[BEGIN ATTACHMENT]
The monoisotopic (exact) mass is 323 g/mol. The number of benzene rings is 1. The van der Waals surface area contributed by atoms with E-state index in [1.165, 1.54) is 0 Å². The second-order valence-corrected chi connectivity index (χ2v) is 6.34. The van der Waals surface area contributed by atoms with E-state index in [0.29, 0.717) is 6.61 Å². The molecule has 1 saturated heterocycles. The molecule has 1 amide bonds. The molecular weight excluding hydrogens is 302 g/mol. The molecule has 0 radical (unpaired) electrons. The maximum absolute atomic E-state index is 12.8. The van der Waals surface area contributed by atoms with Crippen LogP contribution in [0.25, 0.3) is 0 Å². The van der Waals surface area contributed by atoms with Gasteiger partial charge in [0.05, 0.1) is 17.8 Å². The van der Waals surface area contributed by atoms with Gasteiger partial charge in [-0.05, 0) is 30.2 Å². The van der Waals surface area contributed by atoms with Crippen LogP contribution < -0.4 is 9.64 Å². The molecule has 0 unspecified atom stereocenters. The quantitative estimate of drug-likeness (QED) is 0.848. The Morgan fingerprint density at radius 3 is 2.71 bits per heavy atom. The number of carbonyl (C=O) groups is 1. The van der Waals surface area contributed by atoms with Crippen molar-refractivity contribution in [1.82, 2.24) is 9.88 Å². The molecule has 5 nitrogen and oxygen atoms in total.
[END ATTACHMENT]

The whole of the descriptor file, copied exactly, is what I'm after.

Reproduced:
The monoisotopic (exact) mass is 323 g/mol. The number of benzene rings is 1. The van der Waals surface area contributed by atoms with E-state index in [1.165, 1.54) is 0 Å². The second-order valence-corrected chi connectivity index (χ2v) is 6.34. The van der Waals surface area contributed by atoms with E-state index in [0.29, 0.717) is 6.61 Å². The molecule has 1 saturated heterocycles. The molecule has 1 amide bonds. The molecular weight excluding hydrogens is 302 g/mol. The molecule has 0 radical (unpaired) electrons. The maximum absolute atomic E-state index is 12.8. The van der Waals surface area contributed by atoms with Crippen LogP contribution in [0.25, 0.3) is 0 Å². The van der Waals surface area contributed by atoms with Gasteiger partial charge in [0.05, 0.1) is 17.8 Å². The van der Waals surface area contributed by atoms with Gasteiger partial charge in [-0.05, 0) is 30.2 Å². The van der Waals surface area contributed by atoms with Crippen LogP contribution < -0.4 is 9.64 Å². The molecule has 0 unspecified atom stereocenters. The quantitative estimate of drug-likeness (QED) is 0.848. The Morgan fingerprint density at radius 3 is 2.71 bits per heavy atom. The number of carbonyl (C=O) groups is 1. The van der Waals surface area contributed by atoms with Crippen molar-refractivity contribution in [1.82, 2.24) is 9.88 Å². The molecule has 5 nitrogen and oxygen atoms in total.